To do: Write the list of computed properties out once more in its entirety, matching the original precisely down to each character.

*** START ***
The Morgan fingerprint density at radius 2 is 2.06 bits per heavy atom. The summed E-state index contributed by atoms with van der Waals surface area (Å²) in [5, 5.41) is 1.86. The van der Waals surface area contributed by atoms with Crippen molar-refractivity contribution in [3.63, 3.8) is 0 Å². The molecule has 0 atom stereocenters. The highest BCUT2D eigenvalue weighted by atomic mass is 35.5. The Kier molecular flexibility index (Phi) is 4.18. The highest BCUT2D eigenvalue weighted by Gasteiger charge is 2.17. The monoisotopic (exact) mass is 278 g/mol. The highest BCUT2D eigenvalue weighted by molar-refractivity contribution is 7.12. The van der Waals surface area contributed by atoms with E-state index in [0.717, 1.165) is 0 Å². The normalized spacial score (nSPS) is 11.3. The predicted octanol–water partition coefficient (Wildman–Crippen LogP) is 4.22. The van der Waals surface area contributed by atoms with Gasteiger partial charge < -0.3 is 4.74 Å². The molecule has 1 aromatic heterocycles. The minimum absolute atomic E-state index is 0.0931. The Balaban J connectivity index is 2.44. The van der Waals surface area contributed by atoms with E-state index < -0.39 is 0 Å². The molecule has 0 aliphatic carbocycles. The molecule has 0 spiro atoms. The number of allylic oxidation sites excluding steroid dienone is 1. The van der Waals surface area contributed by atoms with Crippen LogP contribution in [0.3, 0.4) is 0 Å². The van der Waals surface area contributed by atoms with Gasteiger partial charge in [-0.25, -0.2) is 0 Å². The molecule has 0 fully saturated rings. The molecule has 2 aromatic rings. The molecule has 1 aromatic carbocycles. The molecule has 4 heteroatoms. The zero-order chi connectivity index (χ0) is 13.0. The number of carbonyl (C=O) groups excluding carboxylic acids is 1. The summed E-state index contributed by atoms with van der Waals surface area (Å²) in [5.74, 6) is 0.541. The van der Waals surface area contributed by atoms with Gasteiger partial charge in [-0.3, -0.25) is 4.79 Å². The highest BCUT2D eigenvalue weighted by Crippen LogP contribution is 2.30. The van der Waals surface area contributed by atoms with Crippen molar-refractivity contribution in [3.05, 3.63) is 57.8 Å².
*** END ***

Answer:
The Morgan fingerprint density at radius 2 is 2.06 bits per heavy atom. The summed E-state index contributed by atoms with van der Waals surface area (Å²) in [5, 5.41) is 1.86. The van der Waals surface area contributed by atoms with Crippen molar-refractivity contribution in [3.63, 3.8) is 0 Å². The molecule has 0 atom stereocenters. The highest BCUT2D eigenvalue weighted by atomic mass is 35.5. The Kier molecular flexibility index (Phi) is 4.18. The highest BCUT2D eigenvalue weighted by Gasteiger charge is 2.17. The monoisotopic (exact) mass is 278 g/mol. The highest BCUT2D eigenvalue weighted by molar-refractivity contribution is 7.12. The van der Waals surface area contributed by atoms with E-state index in [0.717, 1.165) is 0 Å². The normalized spacial score (nSPS) is 11.3. The predicted octanol–water partition coefficient (Wildman–Crippen LogP) is 4.22. The van der Waals surface area contributed by atoms with Gasteiger partial charge < -0.3 is 4.74 Å². The molecule has 1 aromatic heterocycles. The minimum absolute atomic E-state index is 0.0931. The Balaban J connectivity index is 2.44. The van der Waals surface area contributed by atoms with E-state index < -0.39 is 0 Å². The molecule has 0 aliphatic carbocycles. The molecule has 0 spiro atoms. The number of allylic oxidation sites excluding steroid dienone is 1. The van der Waals surface area contributed by atoms with Crippen LogP contribution in [0.3, 0.4) is 0 Å². The van der Waals surface area contributed by atoms with Gasteiger partial charge in [-0.25, -0.2) is 0 Å². The molecule has 0 fully saturated rings. The molecule has 2 aromatic rings. The molecule has 1 aromatic carbocycles. The molecule has 4 heteroatoms. The zero-order chi connectivity index (χ0) is 13.0. The number of carbonyl (C=O) groups excluding carboxylic acids is 1. The summed E-state index contributed by atoms with van der Waals surface area (Å²) in [5.74, 6) is 0.541. The van der Waals surface area contributed by atoms with Gasteiger partial charge in [-0.3, -0.25) is 4.79 Å². The highest BCUT2D eigenvalue weighted by Crippen LogP contribution is 2.30. The van der Waals surface area contributed by atoms with Crippen molar-refractivity contribution in [3.05, 3.63) is 57.8 Å².